But the boat itself is not part of any of this.* It's just the means to the end,*the end being the voyage itself.** Grand Banks, Krogen, deFever, Tollycraft, Nordic Tug, Fleming, Nordhavn--- it's all six of one, half dozen of the other as far as we're concerned with regards to what we want to do and experience out on the water.* The brand of boat would have no impact at all on our boating experience UNLESS it was a really crappy brand that forced us to keep screwing with the boat all the time.* In this respect the GB has been pretty good considering its extreme*age.

As I said, it's like a Honda in that it does what we want it to do while being minimally intrusive on our enjoyment of the marine environment.* As such we feel it was a sensible purchase.* Aesthetically it's a poor design in our eyes but aesthetics played no role in our reasons for buying it.
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Old 10-01-2010, 11:41 PM   #59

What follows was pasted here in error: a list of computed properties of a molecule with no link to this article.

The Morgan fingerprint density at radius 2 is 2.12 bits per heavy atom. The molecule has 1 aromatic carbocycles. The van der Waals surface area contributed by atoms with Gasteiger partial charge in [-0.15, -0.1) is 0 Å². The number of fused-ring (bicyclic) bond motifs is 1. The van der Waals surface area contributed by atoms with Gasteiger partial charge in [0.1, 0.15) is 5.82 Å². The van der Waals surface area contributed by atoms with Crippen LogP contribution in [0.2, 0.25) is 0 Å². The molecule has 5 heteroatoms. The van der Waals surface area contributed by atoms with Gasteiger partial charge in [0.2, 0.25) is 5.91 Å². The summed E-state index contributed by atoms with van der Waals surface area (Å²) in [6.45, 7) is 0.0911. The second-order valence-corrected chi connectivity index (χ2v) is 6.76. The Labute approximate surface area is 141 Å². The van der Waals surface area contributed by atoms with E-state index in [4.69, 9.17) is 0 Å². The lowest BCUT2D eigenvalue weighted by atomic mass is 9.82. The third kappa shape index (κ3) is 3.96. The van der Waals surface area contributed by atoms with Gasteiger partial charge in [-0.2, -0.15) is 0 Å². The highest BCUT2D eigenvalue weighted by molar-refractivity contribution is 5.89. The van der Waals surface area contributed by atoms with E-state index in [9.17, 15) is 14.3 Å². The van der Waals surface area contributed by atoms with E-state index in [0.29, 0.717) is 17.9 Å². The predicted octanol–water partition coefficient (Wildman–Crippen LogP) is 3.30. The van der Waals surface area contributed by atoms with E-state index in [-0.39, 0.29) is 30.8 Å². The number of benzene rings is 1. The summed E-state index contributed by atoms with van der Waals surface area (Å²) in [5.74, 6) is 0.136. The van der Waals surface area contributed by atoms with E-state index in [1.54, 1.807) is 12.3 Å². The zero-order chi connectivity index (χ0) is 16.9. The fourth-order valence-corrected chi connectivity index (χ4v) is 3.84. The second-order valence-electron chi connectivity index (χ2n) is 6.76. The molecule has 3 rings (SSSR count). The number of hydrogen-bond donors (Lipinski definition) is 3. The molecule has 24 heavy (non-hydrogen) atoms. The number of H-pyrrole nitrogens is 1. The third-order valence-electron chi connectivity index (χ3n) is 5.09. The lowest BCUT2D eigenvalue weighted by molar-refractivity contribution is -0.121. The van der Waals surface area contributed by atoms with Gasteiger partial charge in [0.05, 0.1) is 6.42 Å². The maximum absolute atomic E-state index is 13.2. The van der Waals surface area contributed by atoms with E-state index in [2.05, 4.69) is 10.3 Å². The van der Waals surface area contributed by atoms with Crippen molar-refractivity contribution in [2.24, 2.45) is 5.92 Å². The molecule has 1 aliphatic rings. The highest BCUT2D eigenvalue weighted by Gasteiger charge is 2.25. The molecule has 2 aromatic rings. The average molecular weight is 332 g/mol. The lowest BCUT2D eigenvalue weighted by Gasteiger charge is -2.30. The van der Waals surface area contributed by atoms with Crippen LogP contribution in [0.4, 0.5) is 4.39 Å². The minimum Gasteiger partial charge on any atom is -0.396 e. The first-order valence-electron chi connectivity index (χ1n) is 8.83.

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RE: Appropriate engine for Pacific Northwest cruising?

Ok, so can we all agree, that the unifying thing we all desire and admire is, (like that Honda ad used to say) "we like it because it just works"..........
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Old 10-03-2010, 01:38 PM   #60
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Appropriate engine for Pacific Northwest cruising?

Quote:
nomadwilly wrote:

I agree. Slanted back would be bad but I'd prefer your's vertical. Your boat has a great deal of character and some would be lost if you changed those unusual windows. With the many other vertical lines in the other windows (many) your fwd windows do beg to be vertical.
*
********* The wheelhouse is alloy, so surgery is unlikely....

*


-- Edited by Bendit on Sunday 3rd of October 2010 01:40:29 PM